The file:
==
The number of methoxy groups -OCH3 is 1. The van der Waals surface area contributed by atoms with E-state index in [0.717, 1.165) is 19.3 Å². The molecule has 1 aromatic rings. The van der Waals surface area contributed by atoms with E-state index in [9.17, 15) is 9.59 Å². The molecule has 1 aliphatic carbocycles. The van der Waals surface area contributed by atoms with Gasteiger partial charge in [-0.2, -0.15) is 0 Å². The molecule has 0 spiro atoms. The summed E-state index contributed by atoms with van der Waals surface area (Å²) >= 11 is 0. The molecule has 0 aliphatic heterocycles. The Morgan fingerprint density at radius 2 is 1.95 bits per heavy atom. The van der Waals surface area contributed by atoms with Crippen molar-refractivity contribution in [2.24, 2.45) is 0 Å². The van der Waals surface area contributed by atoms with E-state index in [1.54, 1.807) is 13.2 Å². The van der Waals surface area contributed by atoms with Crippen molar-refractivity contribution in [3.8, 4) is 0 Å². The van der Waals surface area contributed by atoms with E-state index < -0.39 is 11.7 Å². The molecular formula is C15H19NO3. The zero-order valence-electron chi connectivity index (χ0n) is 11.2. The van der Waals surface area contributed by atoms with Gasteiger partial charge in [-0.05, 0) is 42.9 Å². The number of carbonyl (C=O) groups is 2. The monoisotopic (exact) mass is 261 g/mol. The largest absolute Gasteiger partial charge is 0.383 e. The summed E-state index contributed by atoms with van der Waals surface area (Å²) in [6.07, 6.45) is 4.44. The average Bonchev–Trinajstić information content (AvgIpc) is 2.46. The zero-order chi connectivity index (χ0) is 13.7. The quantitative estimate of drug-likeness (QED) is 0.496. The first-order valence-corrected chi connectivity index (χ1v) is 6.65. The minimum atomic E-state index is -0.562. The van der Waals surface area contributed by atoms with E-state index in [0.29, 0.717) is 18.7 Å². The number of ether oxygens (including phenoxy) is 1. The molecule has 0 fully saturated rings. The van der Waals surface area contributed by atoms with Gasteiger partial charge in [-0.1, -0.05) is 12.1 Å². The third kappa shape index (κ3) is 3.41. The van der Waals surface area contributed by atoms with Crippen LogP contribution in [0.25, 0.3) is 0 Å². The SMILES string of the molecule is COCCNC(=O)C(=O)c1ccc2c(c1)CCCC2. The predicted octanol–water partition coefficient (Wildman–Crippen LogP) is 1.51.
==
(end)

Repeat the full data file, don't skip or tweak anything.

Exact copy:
The number of methoxy groups -OCH3 is 1. The van der Waals surface area contributed by atoms with E-state index in [0.717, 1.165) is 19.3 Å². The molecule has 1 aromatic rings. The van der Waals surface area contributed by atoms with E-state index in [9.17, 15) is 9.59 Å². The molecule has 1 aliphatic carbocycles. The van der Waals surface area contributed by atoms with Gasteiger partial charge in [-0.2, -0.15) is 0 Å². The molecule has 0 spiro atoms. The summed E-state index contributed by atoms with van der Waals surface area (Å²) >= 11 is 0. The molecule has 0 aliphatic heterocycles. The Morgan fingerprint density at radius 2 is 1.95 bits per heavy atom. The van der Waals surface area contributed by atoms with Crippen molar-refractivity contribution in [2.24, 2.45) is 0 Å². The van der Waals surface area contributed by atoms with E-state index in [1.54, 1.807) is 13.2 Å². The van der Waals surface area contributed by atoms with Crippen molar-refractivity contribution in [3.8, 4) is 0 Å². The van der Waals surface area contributed by atoms with E-state index < -0.39 is 11.7 Å². The molecular formula is C15H19NO3. The zero-order valence-electron chi connectivity index (χ0n) is 11.2. The van der Waals surface area contributed by atoms with Gasteiger partial charge in [-0.05, 0) is 42.9 Å². The number of carbonyl (C=O) groups is 2. The monoisotopic (exact) mass is 261 g/mol. The largest absolute Gasteiger partial charge is 0.383 e. The summed E-state index contributed by atoms with van der Waals surface area (Å²) in [6.07, 6.45) is 4.44. The average Bonchev–Trinajstić information content (AvgIpc) is 2.46. The zero-order chi connectivity index (χ0) is 13.7. The quantitative estimate of drug-likeness (QED) is 0.496. The first-order valence-corrected chi connectivity index (χ1v) is 6.65. The minimum atomic E-state index is -0.562. The van der Waals surface area contributed by atoms with E-state index in [0.29, 0.717) is 18.7 Å². The number of ether oxygens (including phenoxy) is 1. The molecule has 0 fully saturated rings. The van der Waals surface area contributed by atoms with Gasteiger partial charge in [-0.1, -0.05) is 12.1 Å². The third kappa shape index (κ3) is 3.41. The van der Waals surface area contributed by atoms with Crippen LogP contribution in [0.25, 0.3) is 0 Å². The SMILES string of the molecule is COCCNC(=O)C(=O)c1ccc2c(c1)CCCC2. The predicted octanol–water partition coefficient (Wildman–Crippen LogP) is 1.51.